1
$\begingroup$

I'm training a neural network as a binary classifier for text classification. The data is very imbalanced, where the ratio of TRUE:FALSE is approximately 100:10000

Intuitively, it feels like using all the negative samples would prevent the classifier from learning invalid patterns (that might otherwise be learned using undersampling, for example).

Am I underestimating the effect of the imbalance on classifier performance?

$\endgroup$
  • 1
    $\begingroup$ Your data seems to be highly imbalance which will affect the model's performance significantly. The number of cases, where in the sample is positive but the model predicts it as negative, will increase. $\endgroup$ – Shubham Panchal May 31 '19 at 15:17
2
$\begingroup$

An imbalance of this magnitude is definitely a problem. Because machine learning algorithms penalize model complexity and try to maximize fit, a model that always predicts "False" will often outperform any other model because it predicts the right outcome for 99% of the data and is super simple!

What one should do in this case is downsample (http://www.simafore.com/blog/handling-unbalanced-data-machine-learning-models), train the model, and then scale the resulting predictions back up to reflect the imbalance in the original data.

$\endgroup$
1
$\begingroup$

Firstly any imbalance class text classification will have biased towards majority population and will result in overfit/underfit. You can use Smote, imbalancelearn library and imbalance from Scikit learn to optimize the low population and arrive at fair results, even if not good accuracy.

I hope this helps

$\endgroup$
1
$\begingroup$

I am also currently working on a binary classification problem with an imbalanced data set! Here's what I've found useful:

  • Use class weights. If you're using Keras you can pass this as an argument to model.fit(). Here is a notebook from Francois Chollet, creator of Keras, using this on an imbalanced data set for a binary classification problem.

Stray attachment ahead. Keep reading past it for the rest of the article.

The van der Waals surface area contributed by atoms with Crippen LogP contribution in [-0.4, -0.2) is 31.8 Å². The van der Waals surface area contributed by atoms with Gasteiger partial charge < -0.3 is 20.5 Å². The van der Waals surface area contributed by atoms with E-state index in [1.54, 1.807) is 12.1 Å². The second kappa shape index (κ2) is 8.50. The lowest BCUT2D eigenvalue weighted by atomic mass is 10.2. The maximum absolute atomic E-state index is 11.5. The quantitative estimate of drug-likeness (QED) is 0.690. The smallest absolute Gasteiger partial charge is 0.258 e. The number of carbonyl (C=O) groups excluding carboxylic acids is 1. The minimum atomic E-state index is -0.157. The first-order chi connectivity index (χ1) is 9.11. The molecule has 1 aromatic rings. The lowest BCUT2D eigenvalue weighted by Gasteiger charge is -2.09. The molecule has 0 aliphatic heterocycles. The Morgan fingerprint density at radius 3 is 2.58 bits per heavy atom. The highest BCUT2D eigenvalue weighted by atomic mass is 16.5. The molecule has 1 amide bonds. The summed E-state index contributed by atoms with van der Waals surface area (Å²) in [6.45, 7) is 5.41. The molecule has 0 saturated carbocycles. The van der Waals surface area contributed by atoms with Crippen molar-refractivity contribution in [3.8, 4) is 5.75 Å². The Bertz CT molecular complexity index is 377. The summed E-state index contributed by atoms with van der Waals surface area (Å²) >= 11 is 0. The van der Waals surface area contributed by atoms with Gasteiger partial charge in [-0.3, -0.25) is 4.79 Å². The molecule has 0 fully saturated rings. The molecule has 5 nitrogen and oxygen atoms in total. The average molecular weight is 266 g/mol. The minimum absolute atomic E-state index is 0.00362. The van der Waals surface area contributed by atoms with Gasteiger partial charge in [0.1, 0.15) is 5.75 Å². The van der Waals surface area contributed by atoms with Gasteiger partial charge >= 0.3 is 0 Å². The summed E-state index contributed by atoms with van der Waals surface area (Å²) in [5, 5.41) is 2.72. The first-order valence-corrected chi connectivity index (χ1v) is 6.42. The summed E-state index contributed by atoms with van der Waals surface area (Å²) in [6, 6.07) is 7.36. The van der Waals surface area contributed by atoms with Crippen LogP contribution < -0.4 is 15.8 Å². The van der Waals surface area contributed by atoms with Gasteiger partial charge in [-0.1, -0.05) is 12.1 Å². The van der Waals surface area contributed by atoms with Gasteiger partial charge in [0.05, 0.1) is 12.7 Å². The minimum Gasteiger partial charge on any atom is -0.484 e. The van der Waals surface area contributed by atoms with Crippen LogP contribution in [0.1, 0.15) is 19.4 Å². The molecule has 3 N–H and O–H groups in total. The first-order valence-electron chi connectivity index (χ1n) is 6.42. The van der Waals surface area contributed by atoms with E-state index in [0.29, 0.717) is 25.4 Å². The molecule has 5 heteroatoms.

• Use a large batch size during training so that each batch will have at least a few True data points.
  • Use an appropriate metric. For example, accuracy is generally not a good one to use with imbalanced data - for example if you were trying to optimize accuracy, the model would ultimately learn to just classify a sample as False every time as it would end up with an accuracy of 99% which seems great but completely defeats the purpose of what you're trying to do. Area under the precision-recall curve is a good choice for imbalanced datasets, but I encourage you to do some reading and find a metric that works best for your problem.

Hope this helps and let me know if you have any more questions!

$\endgroup$
1
$\begingroup$

I was working on a similar problem and had found these two articles which cover everything that you need to know about handling unbalanced data. 1) https://towardsdatascience.com/practical-tips-for-class-imbalance-in-binary-classification-6ee29bcdb8a7 2) https://machinelearningmastery.com/tactics-to-combat-imbalanced-classes-in-your-machine-learning-dataset/

Hope this helps!

$\endgroup$

Your Answer

By clicking “Post Your Answer”, you agree to our terms of service, privacy policy and cookie policy

Not the answer you're looking for? Browse other questions tagged or ask your own question.